RW: World-building can be intimidating. How did you tackle? Did it come to you almost fully formed or did you have to spend a lot of time working on that before you started writing?

J.E.: "The Aeonian's" world came naturally to me: I had an overactive imagination as a teenager. Instead of using trolls, dragons, elves etc (disclaimer: nothing wrong with those. I love dragons!), I enjoyed creating new species and carving out the landscape of my own country. My approach to world building was focus on the small things, the specifics, and then plug them together like a puzzle until it becomes one big picture.

RW: Are you working on a new book now? Can you tell us anything about it?

J.E.: Yes! I'm currently working on two projects: "Ultimate Seven"- the tentative title to the final installment of the Aeonians trilogy which is proving to be an emotional challenge. I also am working on a short story for another Just-Us-League Anthology. I've written with this group before and published three short stories with them so far. The theme this time around is paranormal/urban fantasy. More about the JLA: http://jlwriters.com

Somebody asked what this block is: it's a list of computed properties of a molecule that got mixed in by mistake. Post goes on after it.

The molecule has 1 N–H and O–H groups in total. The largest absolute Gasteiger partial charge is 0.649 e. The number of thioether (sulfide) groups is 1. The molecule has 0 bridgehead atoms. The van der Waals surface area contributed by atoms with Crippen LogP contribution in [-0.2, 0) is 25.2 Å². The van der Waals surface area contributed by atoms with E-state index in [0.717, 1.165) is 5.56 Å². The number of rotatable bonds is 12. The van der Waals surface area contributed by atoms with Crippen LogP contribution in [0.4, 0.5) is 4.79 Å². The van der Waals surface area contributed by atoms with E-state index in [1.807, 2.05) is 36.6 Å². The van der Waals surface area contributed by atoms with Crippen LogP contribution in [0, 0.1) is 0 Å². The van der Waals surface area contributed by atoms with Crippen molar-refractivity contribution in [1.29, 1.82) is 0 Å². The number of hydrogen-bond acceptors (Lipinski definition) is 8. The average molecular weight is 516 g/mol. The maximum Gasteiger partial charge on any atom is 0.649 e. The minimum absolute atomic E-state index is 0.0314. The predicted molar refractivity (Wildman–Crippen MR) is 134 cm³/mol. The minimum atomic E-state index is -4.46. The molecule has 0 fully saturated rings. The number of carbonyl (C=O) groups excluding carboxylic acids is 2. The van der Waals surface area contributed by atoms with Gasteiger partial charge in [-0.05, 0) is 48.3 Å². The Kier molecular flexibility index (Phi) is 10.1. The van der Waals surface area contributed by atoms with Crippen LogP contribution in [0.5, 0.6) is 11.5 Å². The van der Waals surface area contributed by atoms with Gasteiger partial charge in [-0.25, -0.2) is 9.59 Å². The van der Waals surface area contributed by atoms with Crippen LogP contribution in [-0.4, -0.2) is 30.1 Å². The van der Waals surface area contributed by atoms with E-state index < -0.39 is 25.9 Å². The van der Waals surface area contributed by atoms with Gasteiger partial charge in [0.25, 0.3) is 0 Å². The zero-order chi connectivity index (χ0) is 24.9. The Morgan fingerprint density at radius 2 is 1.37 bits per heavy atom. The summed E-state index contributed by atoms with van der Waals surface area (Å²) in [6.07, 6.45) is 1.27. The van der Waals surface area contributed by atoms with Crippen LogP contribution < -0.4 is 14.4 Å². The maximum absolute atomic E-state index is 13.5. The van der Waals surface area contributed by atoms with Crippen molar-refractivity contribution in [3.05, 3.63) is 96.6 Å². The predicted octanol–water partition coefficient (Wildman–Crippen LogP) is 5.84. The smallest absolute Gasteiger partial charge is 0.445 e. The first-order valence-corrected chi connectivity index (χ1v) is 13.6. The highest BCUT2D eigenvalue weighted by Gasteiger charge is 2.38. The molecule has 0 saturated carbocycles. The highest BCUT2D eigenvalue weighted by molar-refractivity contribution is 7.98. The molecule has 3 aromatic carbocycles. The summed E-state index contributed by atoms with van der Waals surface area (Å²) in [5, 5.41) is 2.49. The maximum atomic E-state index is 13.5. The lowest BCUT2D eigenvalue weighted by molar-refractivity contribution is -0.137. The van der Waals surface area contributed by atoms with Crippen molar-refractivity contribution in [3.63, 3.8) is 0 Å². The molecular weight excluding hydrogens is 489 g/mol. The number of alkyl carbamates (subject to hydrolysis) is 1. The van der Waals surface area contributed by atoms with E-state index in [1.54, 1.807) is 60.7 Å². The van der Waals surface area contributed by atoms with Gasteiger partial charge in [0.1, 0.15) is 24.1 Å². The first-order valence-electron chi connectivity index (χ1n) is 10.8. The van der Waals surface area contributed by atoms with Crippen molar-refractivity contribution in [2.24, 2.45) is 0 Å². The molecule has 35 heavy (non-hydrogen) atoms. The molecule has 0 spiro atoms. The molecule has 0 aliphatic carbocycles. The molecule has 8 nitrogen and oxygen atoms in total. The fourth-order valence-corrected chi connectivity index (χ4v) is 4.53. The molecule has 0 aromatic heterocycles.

RW: When you aren't writing, what are some of your favorite things to do?

J.E.: My life is very...full; however, if I can scrape up any extra time, I like to run, play video games (in moderation, and only Legend of Zelda), watch The Office, and draw. Drawing/sketching was my first love, and someday I hope to publish a graphic novel. I always wanted to express my story telling through pictures and feel that this medium doesn't have to always been geared toward kids.

Thank you so much for agreeing to this interview! Based on your answers, I feel like we should absolutely be best friends. 😃 Congratulations on the birth of your first book and best of luck getting through the rest of the series. It's no small feat to get any book into final finished form. You rock! 

Friday, September 29, 2017

#TakeAKnee Brings a lot of Troubling Things to Light

The news cycle is abhorrent basically every day. The divide among US citizens, even with the world, deepens all the time. The latest thing to really get to me is this controversy over #TakeAKnee. The level of vitriol and arrogance is troubling. My overarching concern is this tendency to try to invalidate anything that doesn't directly relate to ones own experience. It's very easy to say "Shut up and stand for the anthem," when what's being protested is not part of your reality. Maybe it's because my eyes have been opened to "sensitivity readings" in writing but I'm deeply troubled by the overwhelming drive to silence others rather than listen. Perhaps, if someone is upset about something enough that they feel moved to do an unpopular thing, we should be concerned about why they feel that upset rather than telling them their feelings are wrong.